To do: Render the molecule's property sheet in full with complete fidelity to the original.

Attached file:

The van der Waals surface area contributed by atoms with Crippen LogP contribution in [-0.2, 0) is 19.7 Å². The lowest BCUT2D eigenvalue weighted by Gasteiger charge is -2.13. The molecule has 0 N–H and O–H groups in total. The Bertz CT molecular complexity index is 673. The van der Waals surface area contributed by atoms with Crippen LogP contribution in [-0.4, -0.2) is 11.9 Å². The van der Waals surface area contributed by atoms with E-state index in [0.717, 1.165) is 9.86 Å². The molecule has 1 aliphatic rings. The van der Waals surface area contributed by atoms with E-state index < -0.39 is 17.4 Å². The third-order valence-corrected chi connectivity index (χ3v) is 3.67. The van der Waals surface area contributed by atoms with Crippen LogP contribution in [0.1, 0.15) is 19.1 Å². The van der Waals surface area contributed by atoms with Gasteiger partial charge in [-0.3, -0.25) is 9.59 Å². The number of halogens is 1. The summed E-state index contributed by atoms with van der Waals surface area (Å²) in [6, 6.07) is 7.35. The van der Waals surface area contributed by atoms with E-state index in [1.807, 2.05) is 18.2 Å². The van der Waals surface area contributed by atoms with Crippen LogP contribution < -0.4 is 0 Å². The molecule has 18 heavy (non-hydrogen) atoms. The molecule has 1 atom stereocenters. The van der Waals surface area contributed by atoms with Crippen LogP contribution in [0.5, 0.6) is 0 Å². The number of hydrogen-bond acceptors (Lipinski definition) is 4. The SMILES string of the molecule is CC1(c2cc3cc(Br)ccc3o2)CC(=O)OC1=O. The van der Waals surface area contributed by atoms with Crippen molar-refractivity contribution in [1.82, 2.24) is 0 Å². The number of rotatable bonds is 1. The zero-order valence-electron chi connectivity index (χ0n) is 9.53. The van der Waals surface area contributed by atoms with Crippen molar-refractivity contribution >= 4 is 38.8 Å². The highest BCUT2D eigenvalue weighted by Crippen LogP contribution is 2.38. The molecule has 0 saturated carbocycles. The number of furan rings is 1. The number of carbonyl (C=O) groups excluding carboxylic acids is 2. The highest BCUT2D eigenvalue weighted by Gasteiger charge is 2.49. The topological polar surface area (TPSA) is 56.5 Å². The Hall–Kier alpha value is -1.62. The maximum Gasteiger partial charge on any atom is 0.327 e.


The van der Waals surface area contributed by atoms with Crippen LogP contribution in [-0.2, 0) is 19.7 Å². The lowest BCUT2D eigenvalue weighted by Gasteiger charge is -2.13. The molecule has 0 N–H and O–H groups in total. The Bertz CT molecular complexity index is 673. The van der Waals surface area contributed by atoms with Crippen LogP contribution in [-0.4, -0.2) is 11.9 Å². The van der Waals surface area contributed by atoms with E-state index in [0.717, 1.165) is 9.86 Å². The molecule has 1 aliphatic rings. The van der Waals surface area contributed by atoms with E-state index < -0.39 is 17.4 Å². The third-order valence-corrected chi connectivity index (χ3v) is 3.67. The van der Waals surface area contributed by atoms with Crippen LogP contribution in [0.1, 0.15) is 19.1 Å². The van der Waals surface area contributed by atoms with Gasteiger partial charge in [-0.3, -0.25) is 9.59 Å². The number of halogens is 1. The summed E-state index contributed by atoms with van der Waals surface area (Å²) in [6, 6.07) is 7.35. The van der Waals surface area contributed by atoms with E-state index in [1.807, 2.05) is 18.2 Å². The van der Waals surface area contributed by atoms with Crippen LogP contribution < -0.4 is 0 Å². The molecule has 18 heavy (non-hydrogen) atoms. The molecule has 1 atom stereocenters. The van der Waals surface area contributed by atoms with Crippen LogP contribution in [0.5, 0.6) is 0 Å². The number of hydrogen-bond acceptors (Lipinski definition) is 4. The SMILES string of the molecule is CC1(c2cc3cc(Br)ccc3o2)CC(=O)OC1=O. The van der Waals surface area contributed by atoms with Crippen molar-refractivity contribution in [1.82, 2.24) is 0 Å². The number of rotatable bonds is 1. The zero-order valence-electron chi connectivity index (χ0n) is 9.53. The van der Waals surface area contributed by atoms with Crippen molar-refractivity contribution >= 4 is 38.8 Å². The highest BCUT2D eigenvalue weighted by Crippen LogP contribution is 2.38. The molecule has 0 saturated carbocycles. The number of furan rings is 1. The number of carbonyl (C=O) groups excluding carboxylic acids is 2. The highest BCUT2D eigenvalue weighted by Gasteiger charge is 2.49. The topological polar surface area (TPSA) is 56.5 Å². The Hall–Kier alpha value is -1.62. The maximum Gasteiger partial charge on any atom is 0.327 e.